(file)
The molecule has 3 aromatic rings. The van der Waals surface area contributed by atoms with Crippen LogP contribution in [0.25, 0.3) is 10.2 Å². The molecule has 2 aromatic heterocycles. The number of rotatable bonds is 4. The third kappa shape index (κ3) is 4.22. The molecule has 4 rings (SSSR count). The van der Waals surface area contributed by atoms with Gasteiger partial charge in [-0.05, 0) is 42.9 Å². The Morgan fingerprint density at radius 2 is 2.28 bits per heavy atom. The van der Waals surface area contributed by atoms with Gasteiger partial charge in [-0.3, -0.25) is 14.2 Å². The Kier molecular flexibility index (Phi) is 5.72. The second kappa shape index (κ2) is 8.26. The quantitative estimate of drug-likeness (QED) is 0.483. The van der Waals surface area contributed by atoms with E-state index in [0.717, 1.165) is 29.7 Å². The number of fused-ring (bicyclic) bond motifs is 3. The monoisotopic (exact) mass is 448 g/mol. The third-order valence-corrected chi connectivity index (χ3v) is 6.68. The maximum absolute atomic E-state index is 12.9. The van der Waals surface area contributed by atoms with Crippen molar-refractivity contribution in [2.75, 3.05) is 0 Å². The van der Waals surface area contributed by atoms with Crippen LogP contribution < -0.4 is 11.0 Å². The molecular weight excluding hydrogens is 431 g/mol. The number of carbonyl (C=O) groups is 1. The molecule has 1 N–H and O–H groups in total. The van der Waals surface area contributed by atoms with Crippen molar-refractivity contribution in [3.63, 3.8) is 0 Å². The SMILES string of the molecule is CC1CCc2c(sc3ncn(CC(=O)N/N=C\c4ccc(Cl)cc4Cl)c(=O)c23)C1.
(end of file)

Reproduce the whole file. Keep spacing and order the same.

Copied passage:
The molecule has 3 aromatic rings. The van der Waals surface area contributed by atoms with Crippen LogP contribution in [0.25, 0.3) is 10.2 Å². The molecule has 2 aromatic heterocycles. The number of rotatable bonds is 4. The third kappa shape index (κ3) is 4.22. The molecule has 4 rings (SSSR count). The van der Waals surface area contributed by atoms with Gasteiger partial charge in [-0.05, 0) is 42.9 Å². The Morgan fingerprint density at radius 2 is 2.28 bits per heavy atom. The van der Waals surface area contributed by atoms with Gasteiger partial charge in [-0.3, -0.25) is 14.2 Å². The Kier molecular flexibility index (Phi) is 5.72. The second kappa shape index (κ2) is 8.26. The quantitative estimate of drug-likeness (QED) is 0.483. The van der Waals surface area contributed by atoms with E-state index in [0.717, 1.165) is 29.7 Å². The number of fused-ring (bicyclic) bond motifs is 3. The monoisotopic (exact) mass is 448 g/mol. The third-order valence-corrected chi connectivity index (χ3v) is 6.68. The maximum absolute atomic E-state index is 12.9. The van der Waals surface area contributed by atoms with Crippen molar-refractivity contribution in [2.75, 3.05) is 0 Å². The van der Waals surface area contributed by atoms with Crippen LogP contribution < -0.4 is 11.0 Å². The molecular weight excluding hydrogens is 431 g/mol. The number of carbonyl (C=O) groups is 1. The molecule has 1 N–H and O–H groups in total. The van der Waals surface area contributed by atoms with Crippen molar-refractivity contribution in [3.63, 3.8) is 0 Å². The SMILES string of the molecule is CC1CCc2c(sc3ncn(CC(=O)N/N=C\c4ccc(Cl)cc4Cl)c(=O)c23)C1.